Secondary Transition: Helping Students with Disabilities Plan for Post-High School Settings
Transition planning is a process that occurs over time for students with disabilities. Though transition planning must formally (by law) begin at age 16, many states still begin the process at age 14 when students begin high school. Transition planning involves planning for and preparing students with disabilities for post-school environments and activities: education (college or vocational), employment, independent living, or community participation. The Taxonomy for Transition Programming provides teachers and school personnel with a framework for organizing the five components of secondary transition planning:
David Test briefly summarizes each component of the taxonomy (time: 2:50).
David W. Test, PhD University of North Carolina at Charlotte Co-Project Director, National Technical Assistance Center on Transition (NTACT)
On the one hand, secondary transition is deceptively simple. It’s simply preparing students to achieve their post-school goals. The problem is that, in practice, it really involves everything that goes on around a student in high school. There are basically five big chunks that the taxonomy organizes the information around. One is on student-focused planning, one is on student development, one is on interagency collaboration, one is on family involvement, and one is around program structures.
Program structures, that’s the policies and procedures that a school has to have or a school system has to have in place to make sure that all the other four pieces work well. That often involves resources. It means hiring the right personnel and doing the professional development and technical assistance and coaching to help teachers learn about the transition planning process and be able to do it correctly.
Students-focused planning is really around helping students to become part of the transition planning process, from assessment to stating their goals and post-school goals. Anytime you plan for a student’s future, they need to be part of it. I don’t think anybody would wanna have someone else plan their future and then tell them what it is. I think we’re all pretty much want to be able to say we’re in charge of planning our own future.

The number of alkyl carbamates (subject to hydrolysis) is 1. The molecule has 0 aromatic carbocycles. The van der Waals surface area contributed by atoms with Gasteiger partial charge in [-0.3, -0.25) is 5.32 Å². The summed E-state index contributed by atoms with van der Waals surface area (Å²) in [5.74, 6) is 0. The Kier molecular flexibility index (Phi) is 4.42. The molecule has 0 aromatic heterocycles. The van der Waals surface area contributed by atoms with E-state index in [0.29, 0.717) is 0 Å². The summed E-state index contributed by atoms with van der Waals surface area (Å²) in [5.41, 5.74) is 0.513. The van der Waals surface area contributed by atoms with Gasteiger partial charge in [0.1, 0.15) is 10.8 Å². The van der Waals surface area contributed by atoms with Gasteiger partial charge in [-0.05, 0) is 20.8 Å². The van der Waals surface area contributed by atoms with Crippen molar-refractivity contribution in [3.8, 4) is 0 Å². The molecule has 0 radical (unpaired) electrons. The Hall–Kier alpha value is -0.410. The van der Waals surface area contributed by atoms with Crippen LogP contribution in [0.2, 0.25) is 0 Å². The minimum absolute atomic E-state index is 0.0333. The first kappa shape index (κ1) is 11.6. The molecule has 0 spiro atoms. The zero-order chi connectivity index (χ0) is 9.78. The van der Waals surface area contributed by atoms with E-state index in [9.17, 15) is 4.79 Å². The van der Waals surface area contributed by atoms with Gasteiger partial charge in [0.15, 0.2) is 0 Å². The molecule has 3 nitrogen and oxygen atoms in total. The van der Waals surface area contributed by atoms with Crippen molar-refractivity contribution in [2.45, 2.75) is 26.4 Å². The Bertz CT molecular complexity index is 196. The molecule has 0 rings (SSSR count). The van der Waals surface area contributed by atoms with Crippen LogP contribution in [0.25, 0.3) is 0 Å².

Student development really is about student-skill development. It’s about teaching kids skills, whether it’s algebra, geometry, history, vocational skills, social skills, leisure skills. That’s what the majority of high school is all about is teaching kids skills. We often think about just academic skills, but for all kids, and kids with disabilities in specific, it’s important to also teach skills that aren’t necessarily academic but may be employment related or related to what they need to live independently once they leave high school.
Family involvement involves helping families learn about the transition planning process, helping them learn about what resources are available in the community, helping families learn how to advocate for those resources, and helping families be part of the whole process.
Interagency collaboration can’t be done just by schools. You need outside agencies. You need the business community. You need families. You need everybody that’s going to be there for the rest of the kid’s life after they leave school. They’re going to be out in the community much longer than they are in high school, so it’s good to get the agencies working together and knowing what’s coming.
Revisiting Initial Thoughts
Think back to your responses to the Initial Thoughts questions at the beginning of this module. After working through the Perspectives & Resources, do you still agree with those responses? If not, what aspects about them would you change?
What is secondary transition and why is it important for students with disabilities?
What can school personnel do to help students in the transition planning process?
When you are ready, proceed to the Assessment section.